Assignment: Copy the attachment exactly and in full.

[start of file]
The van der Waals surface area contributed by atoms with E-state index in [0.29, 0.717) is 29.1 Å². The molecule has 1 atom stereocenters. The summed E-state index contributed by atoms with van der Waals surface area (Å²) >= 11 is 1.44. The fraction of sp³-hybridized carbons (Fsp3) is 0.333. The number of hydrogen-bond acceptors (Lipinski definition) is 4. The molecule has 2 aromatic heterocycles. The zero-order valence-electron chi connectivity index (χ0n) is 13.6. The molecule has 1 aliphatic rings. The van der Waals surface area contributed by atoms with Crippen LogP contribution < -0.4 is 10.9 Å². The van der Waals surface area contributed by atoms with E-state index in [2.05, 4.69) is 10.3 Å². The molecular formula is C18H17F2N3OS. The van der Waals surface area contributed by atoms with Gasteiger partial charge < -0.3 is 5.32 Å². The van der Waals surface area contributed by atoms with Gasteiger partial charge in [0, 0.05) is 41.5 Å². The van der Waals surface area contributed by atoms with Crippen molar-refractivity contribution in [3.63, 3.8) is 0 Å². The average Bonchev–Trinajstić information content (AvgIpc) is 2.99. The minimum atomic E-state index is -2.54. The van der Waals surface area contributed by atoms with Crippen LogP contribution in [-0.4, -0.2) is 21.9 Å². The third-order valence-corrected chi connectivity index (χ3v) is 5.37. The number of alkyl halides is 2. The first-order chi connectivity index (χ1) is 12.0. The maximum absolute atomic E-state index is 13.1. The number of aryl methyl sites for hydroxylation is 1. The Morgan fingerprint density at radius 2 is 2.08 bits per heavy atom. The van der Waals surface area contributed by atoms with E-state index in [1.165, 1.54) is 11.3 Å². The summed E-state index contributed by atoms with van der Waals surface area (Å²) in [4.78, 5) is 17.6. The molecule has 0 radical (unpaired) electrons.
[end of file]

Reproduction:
The van der Waals surface area contributed by atoms with E-state index in [0.29, 0.717) is 29.1 Å². The molecule has 1 atom stereocenters. The summed E-state index contributed by atoms with van der Waals surface area (Å²) >= 11 is 1.44. The fraction of sp³-hybridized carbons (Fsp3) is 0.333. The number of hydrogen-bond acceptors (Lipinski definition) is 4. The molecule has 2 aromatic heterocycles. The zero-order valence-electron chi connectivity index (χ0n) is 13.6. The molecule has 1 aliphatic rings. The van der Waals surface area contributed by atoms with Crippen LogP contribution < -0.4 is 10.9 Å². The van der Waals surface area contributed by atoms with E-state index in [2.05, 4.69) is 10.3 Å². The molecular formula is C18H17F2N3OS. The van der Waals surface area contributed by atoms with Gasteiger partial charge < -0.3 is 5.32 Å². The van der Waals surface area contributed by atoms with Gasteiger partial charge in [0, 0.05) is 41.5 Å². The van der Waals surface area contributed by atoms with Crippen molar-refractivity contribution in [3.63, 3.8) is 0 Å². The average Bonchev–Trinajstić information content (AvgIpc) is 2.99. The minimum atomic E-state index is -2.54. The van der Waals surface area contributed by atoms with Crippen LogP contribution in [-0.4, -0.2) is 21.9 Å². The third-order valence-corrected chi connectivity index (χ3v) is 5.37. The number of alkyl halides is 2. The first-order chi connectivity index (χ1) is 12.0. The maximum absolute atomic E-state index is 13.1. The number of aryl methyl sites for hydroxylation is 1. The Morgan fingerprint density at radius 2 is 2.08 bits per heavy atom. The van der Waals surface area contributed by atoms with E-state index in [1.165, 1.54) is 11.3 Å². The summed E-state index contributed by atoms with van der Waals surface area (Å²) in [4.78, 5) is 17.6. The molecule has 0 radical (unpaired) electrons.